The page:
SHARPS AND HANKINS NAVY CARBINE

$2,995.00

Quantity Available: 1

Item Code: 172-5792

Shipping: Determined by Method & Location of buyer

To Order:
Call 717-334-0347,
Fax 717-334-5016, or E-mail

This is very good example of the single-shot, breech-loading .52 Caliber rimfire Sharps and Hankins Navy Carbine, also known as the Model 1862, complete, all original, with a crisp action, clean and bright bore, and sharp rifling. The wood has good color and surface with good edges, a tight fit to frame, and just scattered light handling marks – some small dings at the wrist, a short drag line and some small dings on the upper left butt near the buttplate, some short chips at end of the buttplate tang, and a couple of short scratches on the lower right butt. The sling swivel is in place on the underside of the butt: these took a sling that buckled around the barrel and had a shoulder strap running back and through the swivel to adjust the length. The brass buttplate has a pleasing medium patina. The buttplate  tang screw shows a little wear to the slot.

The frame is smooth metal and with light but very visible case colors showing as a mottled blues, thin yellows and purples mixing with pewter tones. The markings in the metal are sharp: Left frame, SHARPS / PATENT / 1859, with a little wear to the bottom of the “8” and, right frame, “SHARPS /& / HANKINS / PHILADA.” with a little wear to the “PS” in the first line. The leather barrel cover, a practical way to avoid rust, is complete on the 24-inch barrel and even retains the portion covering the nose of frame, which is often missing. The surface shows overall crackling, but the color is very good and there is little flaking to the finish, mostly about two third of the way to the muzzle, often a point of contact in handling. Both sights are in place and complete.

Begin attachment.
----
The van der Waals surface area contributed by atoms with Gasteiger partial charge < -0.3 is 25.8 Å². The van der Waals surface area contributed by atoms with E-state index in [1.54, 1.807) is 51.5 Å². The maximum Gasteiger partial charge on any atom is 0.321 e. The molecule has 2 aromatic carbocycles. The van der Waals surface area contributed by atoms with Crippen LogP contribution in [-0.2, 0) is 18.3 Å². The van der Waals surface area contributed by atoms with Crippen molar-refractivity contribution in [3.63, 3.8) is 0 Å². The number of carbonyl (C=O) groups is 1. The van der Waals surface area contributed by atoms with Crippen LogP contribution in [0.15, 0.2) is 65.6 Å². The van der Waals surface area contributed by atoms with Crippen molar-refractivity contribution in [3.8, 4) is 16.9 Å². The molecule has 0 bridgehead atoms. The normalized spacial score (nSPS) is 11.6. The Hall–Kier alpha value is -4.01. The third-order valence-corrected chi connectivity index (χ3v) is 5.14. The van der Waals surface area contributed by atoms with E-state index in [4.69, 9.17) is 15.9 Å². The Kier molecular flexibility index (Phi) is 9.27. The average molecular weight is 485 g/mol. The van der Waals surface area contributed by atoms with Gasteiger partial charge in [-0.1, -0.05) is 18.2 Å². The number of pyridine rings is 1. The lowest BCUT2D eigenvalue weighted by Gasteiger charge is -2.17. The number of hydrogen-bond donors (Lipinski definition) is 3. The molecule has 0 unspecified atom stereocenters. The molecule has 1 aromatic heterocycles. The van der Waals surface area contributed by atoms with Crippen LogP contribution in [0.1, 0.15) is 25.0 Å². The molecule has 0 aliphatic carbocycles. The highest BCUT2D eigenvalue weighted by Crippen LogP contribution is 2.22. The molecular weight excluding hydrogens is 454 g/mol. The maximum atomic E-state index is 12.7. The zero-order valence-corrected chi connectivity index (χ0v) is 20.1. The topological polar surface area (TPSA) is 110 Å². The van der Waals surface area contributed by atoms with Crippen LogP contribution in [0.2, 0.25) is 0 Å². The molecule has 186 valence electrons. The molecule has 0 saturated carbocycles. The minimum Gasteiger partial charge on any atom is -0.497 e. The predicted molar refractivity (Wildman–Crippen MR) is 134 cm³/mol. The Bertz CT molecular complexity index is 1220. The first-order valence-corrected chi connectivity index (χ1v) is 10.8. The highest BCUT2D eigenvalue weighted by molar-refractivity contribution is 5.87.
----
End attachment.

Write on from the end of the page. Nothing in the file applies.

The carbine is serial numbered 10582. Production ran to about 8,000, with the Navy purchasing a bit under 6,700, but the serial numbers at the factory were mixed in with other patterns and the Navy purchases were scattered from 1862 to 1865 so serial numbers cover a good range.

These carbines were used aboard ship and picket boats, and also by landing parties. In the western waters gunboats often had to deal with ambushes and harassment from shore, there many smaller boat actions, and sailors sometimes took part in larger landing operations such actions as the assault on Fort Fisher. Sharps and Hankins carbines often show heavy use and the rigors of service on the water. They are frequently missing the leather barrel covering entirely. This one is a very good example.  [sr] [ph:L]

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